Friday 15 December 2017

Champions League winners and losers

Barcelona's Lionel Messi in action against Bayern Munich's Mehdi Benatia and Jerome Boateng
Barcelona's Lionel Messi in action against Bayern Munich's Mehdi Benatia and Jerome Boateng
Declan Whooley

Declan Whooley

It's advantage Juventus and Barcelona in the Champions League last four, but who are the winners and losers after the first-leg encounters?


Leo Messi

Superlatives for this man were exhausted a long time ago, but once again made football an utter joy to watch. After Ronaldo went a goal ahead in the all-time Champions League goal scoring carts, almost inevitable the Argentinian would rectify that situation.

Did so in wonderfully sublime style.

Barcelona's Lionel Messi celebrates

Manuel Neuer

Granted his quick-free put his colleagues under pressure from where Messi got on the score sheet, but no-one did more to keep the Spanish side at bay until the 77th minute. A brilliant one-on-one save from Luis Suarez set the tone and his role as an auxiliary sweeper was badly required behind a wide open Bayern defence.

Football fans

The hype surrounding glamour ties in Europe can at times disappoint, but both games were a joy to behold. Juventus demonstrated why they are arguably the most improved team in Europe with an all-action, pacey game-plan that was helped in part by some off-colour performances by some of Madrid's stars.

At the Nou Camp, two teams provided the most entertaining 0-0 draw until the 77th minute when you-know-who showed why, to use Luis Enriques words "he is from another dimension". Roll on the return legs.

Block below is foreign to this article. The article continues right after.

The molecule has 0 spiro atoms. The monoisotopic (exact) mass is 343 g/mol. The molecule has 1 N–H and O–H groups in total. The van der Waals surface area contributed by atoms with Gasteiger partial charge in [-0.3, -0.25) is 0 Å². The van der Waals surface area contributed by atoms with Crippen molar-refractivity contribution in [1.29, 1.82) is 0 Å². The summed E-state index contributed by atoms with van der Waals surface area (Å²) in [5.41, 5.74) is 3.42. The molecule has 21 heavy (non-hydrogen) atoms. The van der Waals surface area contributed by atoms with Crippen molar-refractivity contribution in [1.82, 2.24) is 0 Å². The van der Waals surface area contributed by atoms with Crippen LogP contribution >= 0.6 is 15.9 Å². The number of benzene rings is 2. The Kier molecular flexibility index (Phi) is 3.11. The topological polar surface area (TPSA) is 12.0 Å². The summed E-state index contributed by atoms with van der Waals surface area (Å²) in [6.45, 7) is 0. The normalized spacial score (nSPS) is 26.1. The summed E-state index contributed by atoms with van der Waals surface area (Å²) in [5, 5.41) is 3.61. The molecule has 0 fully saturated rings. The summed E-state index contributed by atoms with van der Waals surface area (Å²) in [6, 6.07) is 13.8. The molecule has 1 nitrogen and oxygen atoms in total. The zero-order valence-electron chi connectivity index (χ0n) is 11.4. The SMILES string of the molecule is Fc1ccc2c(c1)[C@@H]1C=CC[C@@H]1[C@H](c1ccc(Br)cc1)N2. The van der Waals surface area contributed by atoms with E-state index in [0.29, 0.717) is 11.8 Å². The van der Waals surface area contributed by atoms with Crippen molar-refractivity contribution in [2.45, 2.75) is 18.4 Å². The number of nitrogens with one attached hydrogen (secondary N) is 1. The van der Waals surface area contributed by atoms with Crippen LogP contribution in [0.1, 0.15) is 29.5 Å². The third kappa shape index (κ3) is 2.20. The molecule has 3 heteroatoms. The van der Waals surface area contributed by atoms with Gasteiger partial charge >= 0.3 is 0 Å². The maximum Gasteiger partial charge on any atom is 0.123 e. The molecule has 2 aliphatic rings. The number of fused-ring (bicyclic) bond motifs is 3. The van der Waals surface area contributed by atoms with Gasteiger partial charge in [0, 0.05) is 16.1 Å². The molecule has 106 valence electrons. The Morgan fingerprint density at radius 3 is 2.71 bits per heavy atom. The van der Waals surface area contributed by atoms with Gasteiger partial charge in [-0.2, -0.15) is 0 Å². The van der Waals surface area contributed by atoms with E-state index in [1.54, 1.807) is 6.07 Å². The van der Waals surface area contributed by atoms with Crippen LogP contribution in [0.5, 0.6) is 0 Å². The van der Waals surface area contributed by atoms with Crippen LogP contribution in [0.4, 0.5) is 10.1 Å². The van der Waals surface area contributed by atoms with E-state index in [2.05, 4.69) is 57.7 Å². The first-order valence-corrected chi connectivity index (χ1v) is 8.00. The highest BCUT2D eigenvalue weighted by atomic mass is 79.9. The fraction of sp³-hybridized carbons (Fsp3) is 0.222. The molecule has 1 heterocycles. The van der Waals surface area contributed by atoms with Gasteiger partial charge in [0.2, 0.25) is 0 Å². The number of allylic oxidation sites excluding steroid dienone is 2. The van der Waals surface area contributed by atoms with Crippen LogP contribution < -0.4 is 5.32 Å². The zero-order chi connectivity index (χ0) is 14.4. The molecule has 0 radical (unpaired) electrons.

Carlos Tevez

The power, pace and accuracy of the match-winning penalty reflected his performance from the very first whistle. The 31-year-old has seven goals this campaign and has been a leading light in the Old Lady's revival.

Carlos Tevez of Juventus celebrates as he scores their second goal from a penalty during the UEFA Champions League semi final first leg match between Juventus and Real Madrid

Luis Enrique

All the pre-match talk was of the returning God to the Nou Camp, but it was the current man in the hotseat that came up trumps. The third manager in three years, he has the team – a mixture of Pep's all-conquering side with a sprinkling of new faces – purring and playing a relentless brand of football.


Jerome Boateng

Sky Sports pundit Jamie Carragher described Boateng as a 'baby in a playpen' for his tumble during Messi's second goal and looked uncomfortable throughout. A man-marking role in a back three that faced Suarez, Messi and Neymar, he had every reason to feel ill at ease in the Nou Camp.

A disastrous showing away to Porto last time out might suggest that he lacks the ability in the heart of the defence against higher quality sides.

Gareth Bale

Roy Keane described Real Madrid as "playing with 10-men" such was the Welshman's involvement and he cut a forlorn figure throughout until he was finally substituted.

Gareth Bale's agent hits back at Keane and insists Welshman’s ‘future is at Real’

The criticism of the world's most expensive player has generally been over-the-top and he was only returning from a hamstring injury, but will need a serious improvement in the return leg to dispel the speculation he will not be leaving Spain this summer.

Dani Carvajal

Even aside from the poor challenge on Carlos Tevez to concede the match-winning penalty, Carvajal was given a torrid night by the Argentinian, with his runs and link-up play tormenting the defender throughout.

Pep Guardiola

Fourteen trophies in four years was possibly the last thing on Guardiola's mind on a sobering night at the Nou Camp. His defensive gamble almost paid off until his pre-match prophecies about Messi rang true.

 Luis Enrique.jpg
Barcelona coach Luis Enrique and Bayern Munich coach Josep Guardiola

What will worry Bayern fans is how their side have fared at the penultimate stage of the Champions League under his stewardship. Last season Madrid sent them packing 5-0, including a four-goal humbling at the Allianz Arena and now will have to overhaul a three-goal margin to progress to the final.

A tall order for even a man of Guardiola's stature.

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